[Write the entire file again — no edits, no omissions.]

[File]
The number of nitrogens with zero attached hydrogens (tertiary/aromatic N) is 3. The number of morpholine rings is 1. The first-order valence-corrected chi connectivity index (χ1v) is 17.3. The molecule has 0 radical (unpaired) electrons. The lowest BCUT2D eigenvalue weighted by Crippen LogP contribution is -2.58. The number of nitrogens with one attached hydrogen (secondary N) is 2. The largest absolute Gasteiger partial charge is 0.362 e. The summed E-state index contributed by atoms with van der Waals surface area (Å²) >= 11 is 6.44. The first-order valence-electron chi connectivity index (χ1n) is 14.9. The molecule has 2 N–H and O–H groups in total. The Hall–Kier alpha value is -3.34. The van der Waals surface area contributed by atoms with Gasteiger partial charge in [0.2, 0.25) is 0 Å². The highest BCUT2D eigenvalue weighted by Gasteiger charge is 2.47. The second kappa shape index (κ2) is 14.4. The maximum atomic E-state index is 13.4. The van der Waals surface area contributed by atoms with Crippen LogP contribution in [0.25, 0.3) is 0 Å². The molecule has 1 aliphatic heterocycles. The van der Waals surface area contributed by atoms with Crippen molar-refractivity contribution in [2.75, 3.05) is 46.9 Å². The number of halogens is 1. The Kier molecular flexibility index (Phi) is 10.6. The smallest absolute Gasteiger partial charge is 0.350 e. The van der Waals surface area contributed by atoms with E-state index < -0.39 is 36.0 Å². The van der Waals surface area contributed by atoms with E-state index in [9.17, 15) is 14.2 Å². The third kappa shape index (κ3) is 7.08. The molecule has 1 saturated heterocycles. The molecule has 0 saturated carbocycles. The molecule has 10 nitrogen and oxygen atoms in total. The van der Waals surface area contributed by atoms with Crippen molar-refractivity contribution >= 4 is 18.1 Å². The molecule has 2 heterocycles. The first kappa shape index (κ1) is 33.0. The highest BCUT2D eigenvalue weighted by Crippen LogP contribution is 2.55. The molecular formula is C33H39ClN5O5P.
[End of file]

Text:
The number of nitrogens with zero attached hydrogens (tertiary/aromatic N) is 3. The number of morpholine rings is 1. The first-order valence-corrected chi connectivity index (χ1v) is 17.3. The molecule has 0 radical (unpaired) electrons. The lowest BCUT2D eigenvalue weighted by Crippen LogP contribution is -2.58. The number of nitrogens with one attached hydrogen (secondary N) is 2. The largest absolute Gasteiger partial charge is 0.362 e. The summed E-state index contributed by atoms with van der Waals surface area (Å²) >= 11 is 6.44. The first-order valence-electron chi connectivity index (χ1n) is 14.9. The molecule has 2 N–H and O–H groups in total. The Hall–Kier alpha value is -3.34. The van der Waals surface area contributed by atoms with Gasteiger partial charge in [0.2, 0.25) is 0 Å². The highest BCUT2D eigenvalue weighted by Gasteiger charge is 2.47. The second kappa shape index (κ2) is 14.4. The maximum atomic E-state index is 13.4. The van der Waals surface area contributed by atoms with Crippen LogP contribution in [0.25, 0.3) is 0 Å². The molecule has 1 aliphatic heterocycles. The van der Waals surface area contributed by atoms with Crippen molar-refractivity contribution in [2.75, 3.05) is 46.9 Å². The number of halogens is 1. The Kier molecular flexibility index (Phi) is 10.6. The smallest absolute Gasteiger partial charge is 0.350 e. The van der Waals surface area contributed by atoms with E-state index < -0.39 is 36.0 Å². The van der Waals surface area contributed by atoms with E-state index in [9.17, 15) is 14.2 Å². The third kappa shape index (κ3) is 7.08. The molecule has 1 saturated heterocycles. The molecule has 0 saturated carbocycles. The molecule has 10 nitrogen and oxygen atoms in total. The van der Waals surface area contributed by atoms with Crippen molar-refractivity contribution >= 4 is 18.1 Å². The molecule has 2 heterocycles. The first kappa shape index (κ1) is 33.0. The highest BCUT2D eigenvalue weighted by Crippen LogP contribution is 2.55. The molecular formula is C33H39ClN5O5P.